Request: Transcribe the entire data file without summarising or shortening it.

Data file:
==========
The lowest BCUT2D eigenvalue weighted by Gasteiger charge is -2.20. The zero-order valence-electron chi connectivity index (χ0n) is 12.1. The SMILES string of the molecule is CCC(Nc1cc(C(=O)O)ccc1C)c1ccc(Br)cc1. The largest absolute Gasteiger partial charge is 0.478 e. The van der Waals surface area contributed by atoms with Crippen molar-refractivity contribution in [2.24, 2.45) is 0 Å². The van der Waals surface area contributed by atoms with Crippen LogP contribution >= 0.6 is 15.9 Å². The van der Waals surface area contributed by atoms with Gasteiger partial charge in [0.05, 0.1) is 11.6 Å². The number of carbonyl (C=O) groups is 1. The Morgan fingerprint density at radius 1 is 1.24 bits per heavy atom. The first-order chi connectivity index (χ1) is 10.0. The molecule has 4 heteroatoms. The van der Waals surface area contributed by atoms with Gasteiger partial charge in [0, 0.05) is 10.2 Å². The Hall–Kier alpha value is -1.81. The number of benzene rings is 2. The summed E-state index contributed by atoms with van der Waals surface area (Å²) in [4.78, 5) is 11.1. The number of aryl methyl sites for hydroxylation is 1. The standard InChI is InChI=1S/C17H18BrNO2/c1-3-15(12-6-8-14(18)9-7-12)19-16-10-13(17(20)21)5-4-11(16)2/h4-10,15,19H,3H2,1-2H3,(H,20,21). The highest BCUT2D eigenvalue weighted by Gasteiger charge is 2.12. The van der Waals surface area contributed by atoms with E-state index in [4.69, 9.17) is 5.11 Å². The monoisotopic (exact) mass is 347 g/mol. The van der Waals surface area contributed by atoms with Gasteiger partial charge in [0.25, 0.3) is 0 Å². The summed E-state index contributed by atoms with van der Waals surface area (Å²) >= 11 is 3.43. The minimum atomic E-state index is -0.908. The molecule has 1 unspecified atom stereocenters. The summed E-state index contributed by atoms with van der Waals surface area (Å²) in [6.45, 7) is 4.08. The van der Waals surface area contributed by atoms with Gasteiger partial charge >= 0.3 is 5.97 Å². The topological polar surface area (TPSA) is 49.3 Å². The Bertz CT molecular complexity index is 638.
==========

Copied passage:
The lowest BCUT2D eigenvalue weighted by Gasteiger charge is -2.20. The zero-order valence-electron chi connectivity index (χ0n) is 12.1. The SMILES string of the molecule is CCC(Nc1cc(C(=O)O)ccc1C)c1ccc(Br)cc1. The largest absolute Gasteiger partial charge is 0.478 e. The van der Waals surface area contributed by atoms with Crippen molar-refractivity contribution in [2.24, 2.45) is 0 Å². The van der Waals surface area contributed by atoms with Crippen LogP contribution >= 0.6 is 15.9 Å². The van der Waals surface area contributed by atoms with Gasteiger partial charge in [0.05, 0.1) is 11.6 Å². The number of carbonyl (C=O) groups is 1. The Morgan fingerprint density at radius 1 is 1.24 bits per heavy atom. The first-order chi connectivity index (χ1) is 10.0. The molecule has 4 heteroatoms. The van der Waals surface area contributed by atoms with Gasteiger partial charge in [0, 0.05) is 10.2 Å². The Hall–Kier alpha value is -1.81. The number of benzene rings is 2. The summed E-state index contributed by atoms with van der Waals surface area (Å²) in [4.78, 5) is 11.1. The number of aryl methyl sites for hydroxylation is 1. The standard InChI is InChI=1S/C17H18BrNO2/c1-3-15(12-6-8-14(18)9-7-12)19-16-10-13(17(20)21)5-4-11(16)2/h4-10,15,19H,3H2,1-2H3,(H,20,21). The highest BCUT2D eigenvalue weighted by Gasteiger charge is 2.12. The van der Waals surface area contributed by atoms with E-state index in [4.69, 9.17) is 5.11 Å². The monoisotopic (exact) mass is 347 g/mol. The van der Waals surface area contributed by atoms with Gasteiger partial charge in [0.25, 0.3) is 0 Å². The summed E-state index contributed by atoms with van der Waals surface area (Å²) >= 11 is 3.43. The minimum atomic E-state index is -0.908. The molecule has 1 unspecified atom stereocenters. The summed E-state index contributed by atoms with van der Waals surface area (Å²) in [6.45, 7) is 4.08. The van der Waals surface area contributed by atoms with Gasteiger partial charge >= 0.3 is 5.97 Å². The topological polar surface area (TPSA) is 49.3 Å². The Bertz CT molecular complexity index is 638.